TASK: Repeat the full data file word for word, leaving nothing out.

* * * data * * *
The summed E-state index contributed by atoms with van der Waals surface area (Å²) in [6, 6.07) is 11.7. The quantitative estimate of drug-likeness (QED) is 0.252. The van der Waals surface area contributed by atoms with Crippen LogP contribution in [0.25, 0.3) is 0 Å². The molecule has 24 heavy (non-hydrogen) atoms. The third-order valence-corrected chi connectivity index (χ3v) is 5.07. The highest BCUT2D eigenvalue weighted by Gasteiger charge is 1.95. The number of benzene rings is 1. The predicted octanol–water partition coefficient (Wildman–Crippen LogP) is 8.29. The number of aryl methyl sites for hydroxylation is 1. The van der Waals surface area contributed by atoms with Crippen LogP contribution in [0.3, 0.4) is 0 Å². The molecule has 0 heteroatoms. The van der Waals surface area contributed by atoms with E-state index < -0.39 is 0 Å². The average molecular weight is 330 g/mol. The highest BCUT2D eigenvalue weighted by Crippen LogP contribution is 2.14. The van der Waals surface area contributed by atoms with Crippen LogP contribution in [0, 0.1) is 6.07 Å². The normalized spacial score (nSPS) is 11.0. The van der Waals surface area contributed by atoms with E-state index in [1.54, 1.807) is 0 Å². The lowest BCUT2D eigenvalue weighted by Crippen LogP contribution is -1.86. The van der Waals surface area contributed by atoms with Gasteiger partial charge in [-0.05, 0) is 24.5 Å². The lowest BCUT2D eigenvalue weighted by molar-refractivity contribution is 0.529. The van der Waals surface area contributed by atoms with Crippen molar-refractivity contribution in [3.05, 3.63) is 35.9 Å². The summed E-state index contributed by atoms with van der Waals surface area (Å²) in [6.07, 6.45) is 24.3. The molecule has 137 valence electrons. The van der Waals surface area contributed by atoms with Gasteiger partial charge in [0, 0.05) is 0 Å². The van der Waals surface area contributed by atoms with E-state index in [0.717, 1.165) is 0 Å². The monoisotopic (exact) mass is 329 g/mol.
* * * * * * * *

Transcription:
The summed E-state index contributed by atoms with van der Waals surface area (Å²) in [6, 6.07) is 11.7. The quantitative estimate of drug-likeness (QED) is 0.252. The van der Waals surface area contributed by atoms with Crippen LogP contribution in [0.25, 0.3) is 0 Å². The molecule has 24 heavy (non-hydrogen) atoms. The third-order valence-corrected chi connectivity index (χ3v) is 5.07. The highest BCUT2D eigenvalue weighted by Gasteiger charge is 1.95. The number of benzene rings is 1. The predicted octanol–water partition coefficient (Wildman–Crippen LogP) is 8.29. The number of aryl methyl sites for hydroxylation is 1. The van der Waals surface area contributed by atoms with Crippen LogP contribution in [0.3, 0.4) is 0 Å². The molecule has 0 heteroatoms. The van der Waals surface area contributed by atoms with E-state index < -0.39 is 0 Å². The average molecular weight is 330 g/mol. The highest BCUT2D eigenvalue weighted by Crippen LogP contribution is 2.14. The van der Waals surface area contributed by atoms with Crippen LogP contribution in [0, 0.1) is 6.07 Å². The normalized spacial score (nSPS) is 11.0. The van der Waals surface area contributed by atoms with E-state index in [1.54, 1.807) is 0 Å². The lowest BCUT2D eigenvalue weighted by Crippen LogP contribution is -1.86. The van der Waals surface area contributed by atoms with Gasteiger partial charge in [-0.05, 0) is 24.5 Å². The lowest BCUT2D eigenvalue weighted by molar-refractivity contribution is 0.529. The van der Waals surface area contributed by atoms with Crippen molar-refractivity contribution in [3.05, 3.63) is 35.9 Å². The summed E-state index contributed by atoms with van der Waals surface area (Å²) in [6.07, 6.45) is 24.3. The molecule has 137 valence electrons. The van der Waals surface area contributed by atoms with Gasteiger partial charge in [0, 0.05) is 0 Å². The van der Waals surface area contributed by atoms with E-state index in [0.717, 1.165) is 0 Å². The monoisotopic (exact) mass is 329 g/mol.